Element Descriptor

GDPR is a set of EU (boo! hiss!) regulations covering the collection and storage of data. Just because you are a well-meaning community group fighting for land rights for gay whales, doesn’t mean you are exempt. Falling foul of GDPR will cost time, money and credibility.

Level descriptors

You understand what GDPR is, what it obliges you to do or not do around basic data collection, storage etc. You can comply, only collecting what is essential, and flagging that you are collecting and storing.You have got relatively foolproof procedures in place that are respected by all members of your group, ensuring that you are GDPR compliant and can prove it. You are keeping tabs on new developments, dangers and opportunitiesYou are able to keep large amounts of relevant data in secure but also useful formats without losing the will to live. Other groups come to you for advice on how you did it. You are able to use these skills to do important activist work without tying yourselves in knotsYou are able to advise diverse organisations with different motivations, goals, data collection and storage protocols about problems they will possibly encounter down the role. The interfering straight-banana mongers in Brussels have you on speed dial.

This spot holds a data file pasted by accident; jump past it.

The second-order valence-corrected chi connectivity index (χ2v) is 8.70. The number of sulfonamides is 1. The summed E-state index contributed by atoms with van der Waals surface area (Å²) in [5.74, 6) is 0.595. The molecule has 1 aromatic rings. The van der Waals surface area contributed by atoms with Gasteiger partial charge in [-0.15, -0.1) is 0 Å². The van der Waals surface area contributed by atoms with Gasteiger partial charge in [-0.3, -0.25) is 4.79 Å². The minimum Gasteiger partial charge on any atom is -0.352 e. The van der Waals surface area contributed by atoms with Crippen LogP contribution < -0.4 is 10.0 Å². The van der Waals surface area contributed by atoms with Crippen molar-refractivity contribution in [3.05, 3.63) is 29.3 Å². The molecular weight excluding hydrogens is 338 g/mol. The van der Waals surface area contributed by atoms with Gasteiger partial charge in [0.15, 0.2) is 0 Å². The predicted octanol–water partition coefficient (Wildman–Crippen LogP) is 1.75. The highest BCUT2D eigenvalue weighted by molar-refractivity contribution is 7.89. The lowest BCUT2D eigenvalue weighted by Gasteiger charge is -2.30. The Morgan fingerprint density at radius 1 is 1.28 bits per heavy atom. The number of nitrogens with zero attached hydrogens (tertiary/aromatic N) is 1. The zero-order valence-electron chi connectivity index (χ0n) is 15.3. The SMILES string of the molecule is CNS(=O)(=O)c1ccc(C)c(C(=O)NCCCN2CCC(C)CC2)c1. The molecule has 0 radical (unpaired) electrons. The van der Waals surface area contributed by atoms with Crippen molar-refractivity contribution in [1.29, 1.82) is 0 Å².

Element Overview Essay

This is a draft. If something doesn’t make sense, or you see typos, or if you have further ideas, please email us on contact@activecitizenshiptoolkit.net

The causes of people not being fully conversant on GDPR is that it’s, you know, relatively complex legislation. And they feel that if it does apply to organisations, it’s to hospitals and banks and universities and not too little grassroots non hierarchical, active citizenship groups, but it does apply to them.

The consequences of getting it wrong is you can get fined, you can get a bad reputation for not storing data in safe and legally appropriate ways. And that people are then less likely to be willing to give you the data or money or Anything else. And this creates issues of a waste of time, energy, morale, etc.

So the solution is to appoint one or two people in your group to understand how GDPR works and what it demands. And then to look at your procedures of the information that you collect and store and figure out if they are compliant, and therefore, how you’re going to stay compliant. And if it turns out that some of your procedures are not compliant, you’re going to have to act fast and then not get back into bad habits.

Development Resources

Assessment Resources